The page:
The Ninth Circuit court refused to rehear a climate case brought by 21 children and young adults who argued that the government jeopardized their future by failing to stop climate change. In 2020, the Ninth Circuit tossed out the legal case after ruling that the court could not dictate a broad climate policy and, thus, could not provide the relief the plaintiffs sought, Bloomberg News reports.

The next step, according to a lawyer for the kids, is to take the case to the Supreme Court.

But environmental lawyers and experts have warned that bringing the case before the Supreme Court could backfire if the court’s conservative majority uses the case to narrow environmental standing or preclude other climate cases.

French oil company Total is changing its name as part of a renewable energy rebrand.

The French oil and gas company is asking shareholders to approve a name change to TotalEnergies, according to a recent statement. The company says that the name change is part of a broader pivot after it spent $2 billion to expand its renewable energy portfolio last year.

The United Auto Workers' president met with top White House environmental officials about electric vehicles.

United Auto Workers President Rory Gamble met last week with White House domestic climate change adviser Gina McCarthy and other members of the Biden administration, Reuters reports. Speaking at a Detroit Automotive Press Association event on Wednesday, Gamble said that the union spoke with the Biden administration about electric vehicles and the development of battery cell technology, among other issues.

The Environmental Protection Agency ordered Amazon to stop selling illegal pesticides.

The EPA’s demand is the third time in three years that federal officials have ordered the online marketplace to take down listings that pose a health risk to consumers, children and pets — including some products that claim to kill the novel coronavirus, the Seattle Times reports. 

Amazon said in a recent statement that it has removed the products flagged by the EPA and put processes in place to proactively block unregistered pesticides and other products that make inaccurate claims about the coronavirus. (Jeff Bezos, the executive chairman of the board of Amazon, owns The Washington Post.)

Per the Seattle Times: “The environmental agency has been playing a cat-and-mouse game with illegal pesticide vendors on for almost a decade. Between 2013 and 2018, the EPA charged that Amazon committed nearly 4,000 violations of the Federal Insecticide, Fungicide and Rodenticide Act by allowing third-party vendors to sell and distribute from Amazon warehouses pesticides and disinfectants that had not been evaluated by the EPA for safety and efficacy.”

Organizers for this year’s climate summit are grappling with the possibility of some of it being virtual.

The COP26 summit has already been delayed once because of the pandemic, and the United Kingdom, which is hosting the event, has said that it will do everything possible to ensure that it can take place in person in November. But on Monday, U.N. Secretary General António Guterres urged countries to start preparatory negotiations in the lead-up to the high-stakes summit online. And organizers already are considering the possibility that some sessions may be remote or hybrid if the pandemic is not controlled, Bloomberg News reports.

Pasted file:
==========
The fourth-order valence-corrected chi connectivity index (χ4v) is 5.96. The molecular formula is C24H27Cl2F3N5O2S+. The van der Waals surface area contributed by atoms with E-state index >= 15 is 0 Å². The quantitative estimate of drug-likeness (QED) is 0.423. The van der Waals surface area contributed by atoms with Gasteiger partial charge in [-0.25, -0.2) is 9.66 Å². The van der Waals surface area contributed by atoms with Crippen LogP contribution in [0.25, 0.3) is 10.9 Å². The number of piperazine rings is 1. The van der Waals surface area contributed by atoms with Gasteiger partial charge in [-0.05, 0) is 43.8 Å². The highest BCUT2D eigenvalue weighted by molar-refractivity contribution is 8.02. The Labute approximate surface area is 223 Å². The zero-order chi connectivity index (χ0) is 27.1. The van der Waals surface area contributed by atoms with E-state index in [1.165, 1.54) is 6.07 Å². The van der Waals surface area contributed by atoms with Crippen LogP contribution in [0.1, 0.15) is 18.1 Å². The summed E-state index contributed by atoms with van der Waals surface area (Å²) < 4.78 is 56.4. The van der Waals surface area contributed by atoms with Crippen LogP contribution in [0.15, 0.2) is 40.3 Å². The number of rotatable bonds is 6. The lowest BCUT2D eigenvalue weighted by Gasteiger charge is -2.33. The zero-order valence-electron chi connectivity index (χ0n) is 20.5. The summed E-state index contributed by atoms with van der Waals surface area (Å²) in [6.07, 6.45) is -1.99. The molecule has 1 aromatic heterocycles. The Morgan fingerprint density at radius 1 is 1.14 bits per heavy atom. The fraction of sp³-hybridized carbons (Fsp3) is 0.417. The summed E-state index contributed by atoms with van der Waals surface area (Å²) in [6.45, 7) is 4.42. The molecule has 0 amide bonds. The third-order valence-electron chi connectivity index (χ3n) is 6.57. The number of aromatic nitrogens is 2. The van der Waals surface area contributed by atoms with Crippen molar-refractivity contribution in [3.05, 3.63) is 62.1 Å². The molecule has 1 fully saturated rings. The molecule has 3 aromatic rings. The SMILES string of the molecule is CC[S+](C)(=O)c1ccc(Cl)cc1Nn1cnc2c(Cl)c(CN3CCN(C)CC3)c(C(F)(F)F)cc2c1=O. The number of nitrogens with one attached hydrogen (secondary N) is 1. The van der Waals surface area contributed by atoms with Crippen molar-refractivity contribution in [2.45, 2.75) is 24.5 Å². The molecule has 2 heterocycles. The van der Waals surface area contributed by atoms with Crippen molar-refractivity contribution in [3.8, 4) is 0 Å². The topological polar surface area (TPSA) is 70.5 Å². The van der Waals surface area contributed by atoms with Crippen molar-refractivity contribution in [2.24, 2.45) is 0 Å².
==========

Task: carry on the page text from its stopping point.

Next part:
“I really, really hope it doesn’t have to be virtual.” Anne-Marie Trevelyan, the U.K. minister in charge of climate adaptation issues at COP26, told Bloomberg. “The power of having people in a room together is unassailable when you’re trying to negotiate from lots of different positions.”

Biden’s nominee to head the Office of Management and Budget talks climate.

If confirmed, Neera Tanden would oversee the Office of Information and Regulatory affairs, a body that analyzes the costs and benefits of regulations and can play a make-or-break role in allowing environmental policies to go forward. 

In a wide-ranging confirmation hearing before the Senate Budget Committee on Wednesday, Tanden told lawmakers that she was “excited by the possibility of taking into account the cost of inaction on climate.” 

Tanden, who serves as the president of the Center for American Progress, a liberal think tank, also discussed PFAS chemicals in water and nuclear waste containment in Nevada’s Yucca Mountains during a confirmation hearing with Senate Homeland Security and Government Affairs Committee, which took place on Tuesday.

Sen. John Neely Kennedy (R-La.) on Feb. 10 scolded Neera Tanden, the nominee to lead the Office of Management and Budget, for her Twitter history. (Video: C-SPAN)

But policy questions were often overshadowed by debates about Tanden’s history of sending caustic tweets, targeting both Republicans and left-wing politicians, including budget committee chair Bernie Sanders (I-Vt.)

Extra mileage

A newly discovered chameleon can fit on your fingertip.

Two of the miniature lizards, known as Brookesia nana, or nano-chameleon, were identified in northern Madagascar. The male of the species is only 0.53 inch long, making it the smallest known species of reptile, Reuters reports.